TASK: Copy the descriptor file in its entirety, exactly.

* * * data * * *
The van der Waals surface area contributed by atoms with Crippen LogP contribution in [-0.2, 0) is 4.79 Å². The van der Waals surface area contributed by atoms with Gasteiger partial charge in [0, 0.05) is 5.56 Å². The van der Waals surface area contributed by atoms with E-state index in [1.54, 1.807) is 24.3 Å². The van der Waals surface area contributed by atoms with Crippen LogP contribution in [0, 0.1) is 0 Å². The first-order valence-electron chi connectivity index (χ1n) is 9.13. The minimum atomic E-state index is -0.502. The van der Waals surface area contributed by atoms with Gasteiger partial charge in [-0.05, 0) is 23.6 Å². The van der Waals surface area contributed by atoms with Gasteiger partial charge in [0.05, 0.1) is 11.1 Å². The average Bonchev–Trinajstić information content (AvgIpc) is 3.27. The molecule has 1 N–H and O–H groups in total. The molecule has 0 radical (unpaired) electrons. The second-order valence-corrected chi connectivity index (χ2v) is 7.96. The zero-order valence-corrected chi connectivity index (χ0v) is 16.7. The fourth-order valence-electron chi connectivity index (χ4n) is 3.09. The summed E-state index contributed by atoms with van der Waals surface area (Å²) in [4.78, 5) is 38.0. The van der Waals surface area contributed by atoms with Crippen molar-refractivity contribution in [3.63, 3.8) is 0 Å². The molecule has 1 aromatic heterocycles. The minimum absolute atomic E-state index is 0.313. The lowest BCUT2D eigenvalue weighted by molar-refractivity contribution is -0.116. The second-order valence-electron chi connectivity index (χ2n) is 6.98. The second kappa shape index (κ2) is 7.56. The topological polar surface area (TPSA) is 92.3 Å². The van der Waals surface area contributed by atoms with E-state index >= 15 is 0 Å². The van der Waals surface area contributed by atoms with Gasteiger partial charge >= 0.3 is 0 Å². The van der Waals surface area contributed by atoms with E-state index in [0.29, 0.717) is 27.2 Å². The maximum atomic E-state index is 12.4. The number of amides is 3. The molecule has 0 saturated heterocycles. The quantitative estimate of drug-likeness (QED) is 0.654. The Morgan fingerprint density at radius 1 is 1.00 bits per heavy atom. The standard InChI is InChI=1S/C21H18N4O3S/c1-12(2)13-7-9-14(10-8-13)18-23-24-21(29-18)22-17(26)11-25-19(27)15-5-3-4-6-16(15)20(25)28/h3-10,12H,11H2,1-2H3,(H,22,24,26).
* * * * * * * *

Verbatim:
The van der Waals surface area contributed by atoms with Crippen LogP contribution in [-0.2, 0) is 4.79 Å². The van der Waals surface area contributed by atoms with Gasteiger partial charge in [0, 0.05) is 5.56 Å². The van der Waals surface area contributed by atoms with E-state index in [1.54, 1.807) is 24.3 Å². The van der Waals surface area contributed by atoms with Crippen LogP contribution in [0, 0.1) is 0 Å². The first-order valence-electron chi connectivity index (χ1n) is 9.13. The minimum atomic E-state index is -0.502. The van der Waals surface area contributed by atoms with Gasteiger partial charge in [-0.05, 0) is 23.6 Å². The van der Waals surface area contributed by atoms with Gasteiger partial charge in [0.05, 0.1) is 11.1 Å². The average Bonchev–Trinajstić information content (AvgIpc) is 3.27. The molecule has 1 N–H and O–H groups in total. The molecule has 0 radical (unpaired) electrons. The second-order valence-corrected chi connectivity index (χ2v) is 7.96. The zero-order valence-corrected chi connectivity index (χ0v) is 16.7. The fourth-order valence-electron chi connectivity index (χ4n) is 3.09. The summed E-state index contributed by atoms with van der Waals surface area (Å²) in [4.78, 5) is 38.0. The van der Waals surface area contributed by atoms with Crippen molar-refractivity contribution in [3.63, 3.8) is 0 Å². The molecule has 1 aromatic heterocycles. The minimum absolute atomic E-state index is 0.313. The lowest BCUT2D eigenvalue weighted by molar-refractivity contribution is -0.116. The second-order valence-electron chi connectivity index (χ2n) is 6.98. The second kappa shape index (κ2) is 7.56. The topological polar surface area (TPSA) is 92.3 Å². The van der Waals surface area contributed by atoms with E-state index >= 15 is 0 Å². The van der Waals surface area contributed by atoms with Gasteiger partial charge >= 0.3 is 0 Å². The van der Waals surface area contributed by atoms with E-state index in [0.29, 0.717) is 27.2 Å². The maximum atomic E-state index is 12.4. The number of amides is 3. The molecule has 0 saturated heterocycles. The quantitative estimate of drug-likeness (QED) is 0.654. The Morgan fingerprint density at radius 1 is 1.00 bits per heavy atom. The standard InChI is InChI=1S/C21H18N4O3S/c1-12(2)13-7-9-14(10-8-13)18-23-24-21(29-18)22-17(26)11-25-19(27)15-5-3-4-6-16(15)20(25)28/h3-10,12H,11H2,1-2H3,(H,22,24,26).